Disney is known for its Easter eggs, as its films, video games and theme parks have hidden little surprises in them, causing even more allure and magic.

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From abandoned attractions and concealed characters to random references and terrific throwbacks, there are lots of secrets hidden within Disney’s theme parks.

Of course, most people go for the fun, the thrills and the rides, but while walking around, waiting in line, grabbing some food and/or exploring further, guests should try and see things like the following 10 that are listed out here. These hidden details make these parks even cooler destinations!

10 The Decaying Discovery Island

From 1974 to 1999, Discovery Island was opened. This part of Walt Disney World allowed guests to observe animals and birds. Back in the day, a family lived there, then a couple and their pet crane, and then it became a hunting retreat until Disney purchased the island in 1965.

After it closed, the creatures were moved to Animal Kingdom, but everything else still remains on this land - though it is decaying, due to hurricanes and other natural effects. Rumors circulated that the island would be turned into an attraction based on the Myst video game, but for now, people can see this closed-down park from water crafts and from the Wilderness Lodge, Contemporary Resort and Fort Wilderness Resort & Campground.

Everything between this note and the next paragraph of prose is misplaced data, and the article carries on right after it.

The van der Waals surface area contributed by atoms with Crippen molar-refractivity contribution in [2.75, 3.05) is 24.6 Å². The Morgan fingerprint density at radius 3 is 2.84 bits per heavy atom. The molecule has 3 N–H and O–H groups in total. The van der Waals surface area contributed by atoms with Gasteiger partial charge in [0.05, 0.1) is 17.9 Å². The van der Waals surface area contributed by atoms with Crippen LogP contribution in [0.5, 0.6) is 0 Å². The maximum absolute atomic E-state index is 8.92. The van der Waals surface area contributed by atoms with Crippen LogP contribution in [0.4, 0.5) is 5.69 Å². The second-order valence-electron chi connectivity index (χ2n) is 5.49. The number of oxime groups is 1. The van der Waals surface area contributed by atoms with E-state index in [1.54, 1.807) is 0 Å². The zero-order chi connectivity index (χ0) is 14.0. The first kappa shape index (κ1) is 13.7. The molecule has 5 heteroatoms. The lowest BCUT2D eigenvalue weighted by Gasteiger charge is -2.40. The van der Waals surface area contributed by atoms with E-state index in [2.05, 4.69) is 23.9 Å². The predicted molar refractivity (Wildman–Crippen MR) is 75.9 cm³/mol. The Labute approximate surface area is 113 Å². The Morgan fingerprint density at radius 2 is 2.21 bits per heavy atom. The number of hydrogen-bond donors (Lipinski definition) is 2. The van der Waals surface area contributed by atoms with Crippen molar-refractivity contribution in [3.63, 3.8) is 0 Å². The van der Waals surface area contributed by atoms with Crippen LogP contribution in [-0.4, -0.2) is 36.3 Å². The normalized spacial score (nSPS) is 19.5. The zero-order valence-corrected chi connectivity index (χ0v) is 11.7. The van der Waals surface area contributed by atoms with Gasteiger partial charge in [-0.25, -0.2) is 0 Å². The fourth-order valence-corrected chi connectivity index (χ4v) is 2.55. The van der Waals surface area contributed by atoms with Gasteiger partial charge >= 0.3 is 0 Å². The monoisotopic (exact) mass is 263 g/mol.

9 The Bench Where It All Began

As true fans know, Walt Disney thought up Disneyland while sitting on a bench. This bench was by the Griffith Park Merry-Go-Round, and he was watching his kids ride when he thought of something bigger and better than this, that many people could enjoy.

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This bench can be seen in the foyer of the Great Moments With Mr. Lincoln attraction! This attraction is a stage show with an audio-animatronic version of Abraham Lincoln, which has been in Disneyland since 1965. And the spot that gave the world this attraction and so many others can really be viewed here.

8 Time Capsules

When Disneyland turned 40 in 1995, a time capsule was buried in front of Sleeping Beauty’s castle. Its plaque refers to it as a “Time Castle” that is “dedicated to the children of the 21st century, who may unlock its contents on the 80th Anniversary of Disneyland: July 17, 2035”. Inside, there are photos, an Indiana Jones decoder card and more.